As alluded to earlier by the slight down camera angle, Twist comes across as a not completely nice character as she puts down Marsha, Daisy and the woman in the organic produce shop. However she seems to like Tim and flirts with Brian. Does Twist find other women a threat? Does she have a superiority complex? Clearly yes and obviously yes.
We then get a brief insight into Tim and Mike's friendship. Unlike Daisy and Twist, we see them at the same level. The contrast is shown further when Tim has his blue blow out and Mike grabs him and shakes him violently. They go on to 'slap each other around a bit more.' Their friendship has obviously lasted beyond the stage where they can frankly fight/argue with each other knowing their relationship is safe. Whereas Twist openly insulted Daisy and it wasn't confronted as their friendship clearly isn't as strong.
During a fairly one sided conversation with the Paperboy, he offers Daisy a mint. Daisy snorts a she thinks it's an exstasy tablet and ends up having half of it when she tries and fails to look cool, perfectly balancing out Tim's earlier foray into looking like a dick with the 2 girls. It shows AGAIN Daisy's unending display in misreading the situation. Will she ever learn?
Tim meanwhile, we discover, has learnt from his mistakes as a flashback suggests. Though, we're yet to discover what it is and what it means. While he and Mike take a chance and crash Amber's party, Daisy sticks to her own party which is like death on a stick.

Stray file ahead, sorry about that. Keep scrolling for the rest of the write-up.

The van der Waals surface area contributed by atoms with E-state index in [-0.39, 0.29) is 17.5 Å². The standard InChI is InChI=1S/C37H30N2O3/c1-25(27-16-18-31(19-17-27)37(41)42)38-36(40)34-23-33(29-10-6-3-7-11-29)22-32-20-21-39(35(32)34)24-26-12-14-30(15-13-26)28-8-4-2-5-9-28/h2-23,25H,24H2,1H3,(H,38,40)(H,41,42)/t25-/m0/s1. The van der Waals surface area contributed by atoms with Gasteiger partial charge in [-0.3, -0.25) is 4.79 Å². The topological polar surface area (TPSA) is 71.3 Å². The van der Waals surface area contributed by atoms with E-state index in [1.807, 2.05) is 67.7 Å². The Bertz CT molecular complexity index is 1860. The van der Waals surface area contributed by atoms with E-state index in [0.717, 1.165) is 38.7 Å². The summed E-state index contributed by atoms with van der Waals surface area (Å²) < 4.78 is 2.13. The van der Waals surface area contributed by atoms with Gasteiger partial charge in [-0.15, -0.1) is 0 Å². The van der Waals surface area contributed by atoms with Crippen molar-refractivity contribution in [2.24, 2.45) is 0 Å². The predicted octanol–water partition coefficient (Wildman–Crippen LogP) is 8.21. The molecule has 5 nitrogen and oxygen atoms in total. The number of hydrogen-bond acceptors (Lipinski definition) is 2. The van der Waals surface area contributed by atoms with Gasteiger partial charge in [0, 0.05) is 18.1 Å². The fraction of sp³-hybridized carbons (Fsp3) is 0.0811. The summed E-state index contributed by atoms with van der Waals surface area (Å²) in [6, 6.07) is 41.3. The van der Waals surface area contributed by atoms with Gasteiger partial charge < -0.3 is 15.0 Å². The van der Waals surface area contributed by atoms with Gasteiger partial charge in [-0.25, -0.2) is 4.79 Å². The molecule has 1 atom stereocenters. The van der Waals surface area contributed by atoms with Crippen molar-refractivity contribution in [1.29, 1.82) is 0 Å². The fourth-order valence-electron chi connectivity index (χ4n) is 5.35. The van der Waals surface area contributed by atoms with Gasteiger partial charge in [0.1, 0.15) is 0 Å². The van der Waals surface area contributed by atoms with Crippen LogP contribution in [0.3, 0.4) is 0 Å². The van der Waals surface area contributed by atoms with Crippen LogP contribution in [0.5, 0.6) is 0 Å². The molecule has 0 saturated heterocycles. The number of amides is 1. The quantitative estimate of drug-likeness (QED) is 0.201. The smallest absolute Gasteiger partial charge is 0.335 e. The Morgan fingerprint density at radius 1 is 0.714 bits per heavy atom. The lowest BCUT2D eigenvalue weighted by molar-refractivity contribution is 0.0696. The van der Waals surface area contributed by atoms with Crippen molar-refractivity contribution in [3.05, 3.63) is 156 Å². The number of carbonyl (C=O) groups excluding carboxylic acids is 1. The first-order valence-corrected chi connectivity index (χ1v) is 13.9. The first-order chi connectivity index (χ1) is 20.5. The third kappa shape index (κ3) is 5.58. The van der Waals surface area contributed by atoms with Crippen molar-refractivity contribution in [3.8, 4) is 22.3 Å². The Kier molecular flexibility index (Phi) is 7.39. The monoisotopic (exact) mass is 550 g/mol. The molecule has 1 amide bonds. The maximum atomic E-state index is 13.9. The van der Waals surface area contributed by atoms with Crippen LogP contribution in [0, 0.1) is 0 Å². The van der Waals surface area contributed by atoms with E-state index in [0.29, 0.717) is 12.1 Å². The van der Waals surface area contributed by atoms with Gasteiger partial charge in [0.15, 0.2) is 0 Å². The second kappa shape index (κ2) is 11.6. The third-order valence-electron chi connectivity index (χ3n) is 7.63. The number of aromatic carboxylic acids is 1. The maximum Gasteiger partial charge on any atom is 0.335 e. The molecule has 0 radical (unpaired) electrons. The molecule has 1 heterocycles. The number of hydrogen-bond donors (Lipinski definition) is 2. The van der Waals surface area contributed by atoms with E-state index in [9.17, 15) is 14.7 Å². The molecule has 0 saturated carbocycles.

When Tim and Mike come down for more booze we're now looking up at Tim. He's the one we want to be with now as he, along with Mike, is having the fun. We look slightly down on Daisy as we dispair of her floundering idea of a party. And her snogging the Paperboy. Eww! Brian and Twist then join Tim and Mike's level to show they're together in force ("JOOOOOOOOOOOOIN UUUUUUUSSSSSSSSSS!!!") and we look up at them wanting to join them too. This a repeat from earlier when Tim got Daisy to tidy the flat with him. He's the instigator while she's the catalyst for his ideas. Without her they don't fully come to the boil. This in itself is a call back to when they first met in 'Beginnings' as it was Tim who initially had the idea of pretending to be a couple while Daisy became the metaphorical Bunsen Burner. It's his idea to rejoin Amber's party. Daisy just has to go with it for it to work.
When Daisy finally agrees to go with them to Amber's party she comes up level and she's back with us, wanting to go to the better party upstairs. As was the case from the start, Daisy was the main focus of this episode and it ends showing that maybe she's starting to learn from her mishaps and is prepared to take a chance like Tim. There's hope for her yet.
Wife Of Rolex
|Lo-Fi Version||Time is now: 20th May 2013 - 01:38 PM|